The rising value of the U.S. dollar against most other major currencies is creating an additional headwind for oil prices, as it pushes up the local price of crude and fuels across much of Asia, Europe and Latin America. In trade-weighted terms, the dollar has risen to its highest since late 2016 and early 2017, and before that 2002/2003.
Adjusted for inflation, the dollar’s trade-weighted value is close to its highest since 2004, according to the broad exchange rate index compiled by the Federal Reserve. The U.S. dollar has appreciated by more than 8 percent against China’s yuan since the end of March, in response to the worsening trade tensions between the two countries.
China overtook the United States to become the world’s largest crude importer in 2017 and net imports of crude and fuels are now running at around 9 million barrels per day. Brent crude prices have risen nearly 9 percent this year in dollar terms but are up more than 13.5 percent in yuan as a result of the exchange-rate shift.
China’s currency depreciation is partly driven by bilateral tensions as the country’s authorities actively engineer or passively permit the exchange rate to act as a shock absorber (the practical effect is the same). But the U.S. dollar has also appreciated against every other major currency, including the euro, the Japanese yen, the British pound, the South Korean won and the Canadian dollar.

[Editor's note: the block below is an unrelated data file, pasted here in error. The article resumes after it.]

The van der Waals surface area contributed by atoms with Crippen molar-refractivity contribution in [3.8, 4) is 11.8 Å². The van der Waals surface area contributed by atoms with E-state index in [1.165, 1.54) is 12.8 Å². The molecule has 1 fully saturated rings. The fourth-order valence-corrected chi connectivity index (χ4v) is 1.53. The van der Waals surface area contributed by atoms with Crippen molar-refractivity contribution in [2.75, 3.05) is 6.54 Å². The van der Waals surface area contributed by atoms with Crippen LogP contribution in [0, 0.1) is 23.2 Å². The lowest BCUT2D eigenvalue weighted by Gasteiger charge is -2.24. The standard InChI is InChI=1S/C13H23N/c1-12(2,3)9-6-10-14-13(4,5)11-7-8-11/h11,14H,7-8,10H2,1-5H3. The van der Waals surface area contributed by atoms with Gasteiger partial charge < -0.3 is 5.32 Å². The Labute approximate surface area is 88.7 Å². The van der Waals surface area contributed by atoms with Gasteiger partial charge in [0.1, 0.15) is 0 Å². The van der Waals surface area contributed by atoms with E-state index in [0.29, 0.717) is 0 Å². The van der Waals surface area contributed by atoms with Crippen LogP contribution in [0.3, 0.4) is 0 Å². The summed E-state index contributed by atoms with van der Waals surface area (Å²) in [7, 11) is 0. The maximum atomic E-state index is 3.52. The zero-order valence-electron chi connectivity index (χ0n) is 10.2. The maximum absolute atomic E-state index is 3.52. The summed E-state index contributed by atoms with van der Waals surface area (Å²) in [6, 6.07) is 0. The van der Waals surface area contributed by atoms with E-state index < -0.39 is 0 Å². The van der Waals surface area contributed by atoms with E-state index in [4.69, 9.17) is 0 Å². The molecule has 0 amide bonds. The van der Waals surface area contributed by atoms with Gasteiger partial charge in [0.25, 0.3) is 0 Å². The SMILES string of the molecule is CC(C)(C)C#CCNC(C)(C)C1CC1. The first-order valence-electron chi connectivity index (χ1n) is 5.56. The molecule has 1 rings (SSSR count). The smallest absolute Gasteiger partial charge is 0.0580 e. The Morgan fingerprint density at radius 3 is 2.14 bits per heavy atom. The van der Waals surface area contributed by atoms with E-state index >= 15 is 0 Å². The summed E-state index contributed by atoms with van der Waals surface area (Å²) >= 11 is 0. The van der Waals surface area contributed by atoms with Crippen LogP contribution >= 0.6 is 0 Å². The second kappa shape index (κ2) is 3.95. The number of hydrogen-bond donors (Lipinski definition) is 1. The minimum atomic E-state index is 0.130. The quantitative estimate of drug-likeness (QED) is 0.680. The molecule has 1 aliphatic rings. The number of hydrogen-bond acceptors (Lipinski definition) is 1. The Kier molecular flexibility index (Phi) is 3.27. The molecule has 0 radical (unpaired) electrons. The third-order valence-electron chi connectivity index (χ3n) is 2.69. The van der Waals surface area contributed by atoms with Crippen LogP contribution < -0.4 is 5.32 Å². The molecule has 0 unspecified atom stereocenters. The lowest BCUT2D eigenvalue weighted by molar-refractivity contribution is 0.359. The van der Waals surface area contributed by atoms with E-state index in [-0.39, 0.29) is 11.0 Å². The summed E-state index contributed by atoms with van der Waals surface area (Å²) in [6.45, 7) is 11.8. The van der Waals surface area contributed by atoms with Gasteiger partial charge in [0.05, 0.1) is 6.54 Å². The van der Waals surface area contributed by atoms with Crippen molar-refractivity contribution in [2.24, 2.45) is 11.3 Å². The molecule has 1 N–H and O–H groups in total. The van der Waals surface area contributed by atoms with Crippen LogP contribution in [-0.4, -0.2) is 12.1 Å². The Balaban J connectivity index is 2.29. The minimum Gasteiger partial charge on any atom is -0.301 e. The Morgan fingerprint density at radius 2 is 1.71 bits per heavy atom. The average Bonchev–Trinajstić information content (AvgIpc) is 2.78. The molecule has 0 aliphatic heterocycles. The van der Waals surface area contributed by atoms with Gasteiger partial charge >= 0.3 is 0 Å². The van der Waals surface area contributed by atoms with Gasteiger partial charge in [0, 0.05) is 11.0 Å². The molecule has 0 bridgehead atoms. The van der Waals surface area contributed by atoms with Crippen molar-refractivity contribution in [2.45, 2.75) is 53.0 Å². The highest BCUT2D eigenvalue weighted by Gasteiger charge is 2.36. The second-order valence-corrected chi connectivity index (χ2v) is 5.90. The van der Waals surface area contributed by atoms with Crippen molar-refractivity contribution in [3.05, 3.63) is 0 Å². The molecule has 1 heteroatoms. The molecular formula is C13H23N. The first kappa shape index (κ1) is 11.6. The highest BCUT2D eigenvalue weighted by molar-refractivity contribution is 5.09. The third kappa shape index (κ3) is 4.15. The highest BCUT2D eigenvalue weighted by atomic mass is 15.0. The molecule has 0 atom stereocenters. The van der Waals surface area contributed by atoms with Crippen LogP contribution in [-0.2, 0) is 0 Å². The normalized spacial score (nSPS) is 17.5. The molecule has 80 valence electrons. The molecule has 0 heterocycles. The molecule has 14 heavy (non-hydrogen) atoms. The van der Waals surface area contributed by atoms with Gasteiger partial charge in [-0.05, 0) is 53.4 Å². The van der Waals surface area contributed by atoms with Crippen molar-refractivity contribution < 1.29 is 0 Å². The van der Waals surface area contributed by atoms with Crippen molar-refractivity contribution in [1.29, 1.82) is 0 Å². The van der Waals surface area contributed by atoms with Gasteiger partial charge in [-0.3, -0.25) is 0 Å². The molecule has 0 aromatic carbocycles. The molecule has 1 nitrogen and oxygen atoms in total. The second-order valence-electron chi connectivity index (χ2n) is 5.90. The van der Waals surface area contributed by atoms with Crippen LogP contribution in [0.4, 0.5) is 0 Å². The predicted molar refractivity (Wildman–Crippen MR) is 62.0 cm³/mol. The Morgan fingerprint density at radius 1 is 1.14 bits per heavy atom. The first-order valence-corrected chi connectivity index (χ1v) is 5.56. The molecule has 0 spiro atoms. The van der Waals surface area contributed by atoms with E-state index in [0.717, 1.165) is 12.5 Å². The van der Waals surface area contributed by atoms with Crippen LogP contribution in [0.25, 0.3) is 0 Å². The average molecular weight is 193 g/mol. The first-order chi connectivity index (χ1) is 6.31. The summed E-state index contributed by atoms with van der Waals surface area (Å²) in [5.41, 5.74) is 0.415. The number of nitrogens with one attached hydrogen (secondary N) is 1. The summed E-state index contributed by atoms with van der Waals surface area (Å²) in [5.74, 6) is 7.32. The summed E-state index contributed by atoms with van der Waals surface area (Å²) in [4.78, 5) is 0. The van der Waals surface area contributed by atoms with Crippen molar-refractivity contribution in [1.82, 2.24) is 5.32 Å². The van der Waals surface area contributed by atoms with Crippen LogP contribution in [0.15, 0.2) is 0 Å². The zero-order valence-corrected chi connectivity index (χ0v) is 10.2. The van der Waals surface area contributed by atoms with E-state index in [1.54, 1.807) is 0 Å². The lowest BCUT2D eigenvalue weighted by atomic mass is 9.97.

The U.S. currency is also rising against most emerging-market currencies, including the Brazilian real, the Indian rupee and the Indonesian rupiah. In general, it is the U.S. dollar appreciating rather than other currencies depreciating, mostly as a result of strong economic growth in the United States, steadily rising interest rates and safe-haven capital flows.
The result is that oil prices in most oil-consuming countries are now rising much faster than the international benchmark prices quoted in dollars. There is no simple and stable relationship between exchange rates and oil prices quoted in dollars – the two have sometimes been correlated and sometimes not.
Exchange rates are only one of many influences on the price of oil, and the relationship is not strong or predictable enough to be tradeable.
But a strong dollar is generally associated with lower benchmark oil prices, and vice versa, all other things being equal. The last period of very high oil prices between 2011 and the first half of 2014 coincided with a period of dollar weakness, which cushioned the impact in many major oil-consuming countries.
But oil’s recent rise has been accompanied by a strengthening dollar, especially in recent months, which will intensify the impact on consumers. Many emerging markets also took advantage of low oil prices in 2015 and 2016 to scale back fuel subsidies and price controls.
Consumers in many of the fastest-growing fuel markets are being exposed to the impact of pricier oil much more than before.
Gasoline and diesel prices in India, for example, one of the fastest-growing fuel markets, recently hit record levels because of a cocktail of higher crude prices, a stronger dollar, fiscal changes and the reduction of price controls. If the U.S. dollar continues to strengthen, rising oil prices are likely to prompt a much larger demand-response from consumers than in 2011-2014. In the current oil-price cycle, demand restraint is likely to be felt much faster and more aggressively than in 2006-2008 or 2011-2014, so long as the dollar remains strong.